Harare, Nov. 30 (Reuters): Teams who refuse to play in Zimbabwe during the 2003 World Cup could face legal action, the ICC chief executive Malcolm Speed said on Saturday.
“That (refusing to honour World Cup fixtures) would be in breach of the agreement and there would be consequences,” Speed said.
“The first consequence, I expect, would be an issue of points for the match. There would also be an issue of damages under the various contracts. I certainly hope it won’t come to that.”
Zimbabwe President Robert Mugabe’s political stand-off with the international community have drawn calls for the matches to be moved to South Africa.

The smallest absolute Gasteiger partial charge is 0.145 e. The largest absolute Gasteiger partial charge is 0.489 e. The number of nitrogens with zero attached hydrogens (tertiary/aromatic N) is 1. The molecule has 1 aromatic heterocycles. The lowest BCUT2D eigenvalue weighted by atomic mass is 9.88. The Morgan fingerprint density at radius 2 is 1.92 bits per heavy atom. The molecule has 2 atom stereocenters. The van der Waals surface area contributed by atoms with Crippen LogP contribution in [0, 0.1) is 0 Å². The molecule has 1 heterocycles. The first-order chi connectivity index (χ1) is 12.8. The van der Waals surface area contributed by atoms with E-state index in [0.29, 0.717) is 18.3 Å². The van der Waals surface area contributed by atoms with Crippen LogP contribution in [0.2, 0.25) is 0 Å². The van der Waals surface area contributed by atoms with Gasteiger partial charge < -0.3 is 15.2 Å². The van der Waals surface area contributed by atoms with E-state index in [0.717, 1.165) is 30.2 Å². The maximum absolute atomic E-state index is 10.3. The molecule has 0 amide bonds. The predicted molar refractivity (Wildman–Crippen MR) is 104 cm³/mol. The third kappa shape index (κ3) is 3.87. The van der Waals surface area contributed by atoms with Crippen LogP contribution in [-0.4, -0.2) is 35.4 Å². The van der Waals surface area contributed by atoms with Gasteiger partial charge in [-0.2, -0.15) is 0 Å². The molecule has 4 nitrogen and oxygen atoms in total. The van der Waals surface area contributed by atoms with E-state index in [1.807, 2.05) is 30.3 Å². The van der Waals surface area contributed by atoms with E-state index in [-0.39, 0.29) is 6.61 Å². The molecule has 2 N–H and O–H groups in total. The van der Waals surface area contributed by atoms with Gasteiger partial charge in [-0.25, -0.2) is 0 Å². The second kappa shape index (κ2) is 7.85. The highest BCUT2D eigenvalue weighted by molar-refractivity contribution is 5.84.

Australia and England have shown the most concern about playing in Zimbabwe. India, Pakistan, Namibia and the Netherlands are also due to play there. “Countries can dissent from the majority opinion,” Speed said.
“If the conclusion in the report is that it’s safe to play, and the board endorses that, then the country is bound to play here. But we can’t force countries to play anywhere in the world.”
South African batsman Daryll Cullinan was on Saturday named in a 30-man probables list for the 2003 World Cup.
Shaun Pollock, Nicky Boje, Loots Bosman, Mark Boucher, Daryll Cullinan, Alan Dawson, Boeta Dippenaar, Steve Elworthy, Herschelle Gibbs, Andrew Hall, Mornantau Hayward, Jacques Kallis, Lance Klusener, Gary Kirsten, Charl Langeveldt, Neil McKenzie, Makhaya Ntini, Justin Ontong, Robin Peterson, Ashwell Prince, Jonty Rhodes, Jacques Rudolph, Errol Stewart, Graeme Smith, David Terbrugge, Roger Telemachus, Thami Tsolekile, Martin van Jaarsveld, Mondi Zondeki.